Kaner commented that since Oct. 1, customers who have contested charges made with their EMV-enabled cards have been successful in reversing transactions, and he’s worried that some customers will use the Oct. 1 liability shift to get out of paying for legitimate purchases. Chargebacks, he said, have increased significantly. “It started out as a trickle, and now it’s turning into a flood,” he told the Times. “In the first couple months, it might have been a few hundred dollars a month. Now, it’s thousands a month.”

“The convenience and fuel channel has numerous retailers in the same situation, having invested upwards of $30,000 per site to be hardware-ready for EMV, only to be put on perpetual hold with approved software,” said Gray Taylor, executive director of Conexxus. “These retailers are trying to avoid the inevitable manufacturing and installation bottlenecks to do the right thing and get ahead of the curve, only to be on perpetual hold by an over-burdened vendor community trying to navigate late specifications and complex certifications. This is what happens when you simply choose a deadline, like the card brands did, without diligence. The premium retailers will pay for this ‘hurry up and wait’ situation and it will result in higher consumer prices.”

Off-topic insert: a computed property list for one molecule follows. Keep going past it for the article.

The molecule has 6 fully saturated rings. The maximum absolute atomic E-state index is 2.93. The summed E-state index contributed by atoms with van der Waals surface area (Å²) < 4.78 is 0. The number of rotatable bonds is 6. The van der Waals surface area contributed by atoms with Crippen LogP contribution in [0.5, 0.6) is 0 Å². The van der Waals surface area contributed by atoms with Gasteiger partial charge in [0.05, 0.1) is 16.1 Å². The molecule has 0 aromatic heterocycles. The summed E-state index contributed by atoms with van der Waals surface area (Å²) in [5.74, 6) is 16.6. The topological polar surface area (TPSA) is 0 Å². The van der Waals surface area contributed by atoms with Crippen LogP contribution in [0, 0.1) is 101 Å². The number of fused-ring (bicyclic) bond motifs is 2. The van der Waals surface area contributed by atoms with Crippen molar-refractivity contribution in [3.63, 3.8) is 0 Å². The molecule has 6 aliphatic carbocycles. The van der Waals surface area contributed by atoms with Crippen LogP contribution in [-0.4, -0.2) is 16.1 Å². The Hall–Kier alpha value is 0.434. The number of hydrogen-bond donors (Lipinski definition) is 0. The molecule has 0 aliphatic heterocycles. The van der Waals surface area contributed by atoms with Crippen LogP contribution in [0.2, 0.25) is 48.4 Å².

=====================================

Thanks NACS for this article. Retailers aren’t the only ones frustrated, resellers share equally in the frustration.

http://www.nacsonline.com/Media/Daily/Pages/ND0324161.aspx?utm_content=NACS%20Daily%20032416:%20newsarticle1%20(Chip%20Card%20Delay%20Frustrates%20Retailers)&utm_source=NACS%20Daily&utm_campaign=NACS%20Daily%20032416&utm_medium=email&utm_term=343490#.VvQaOOIrK70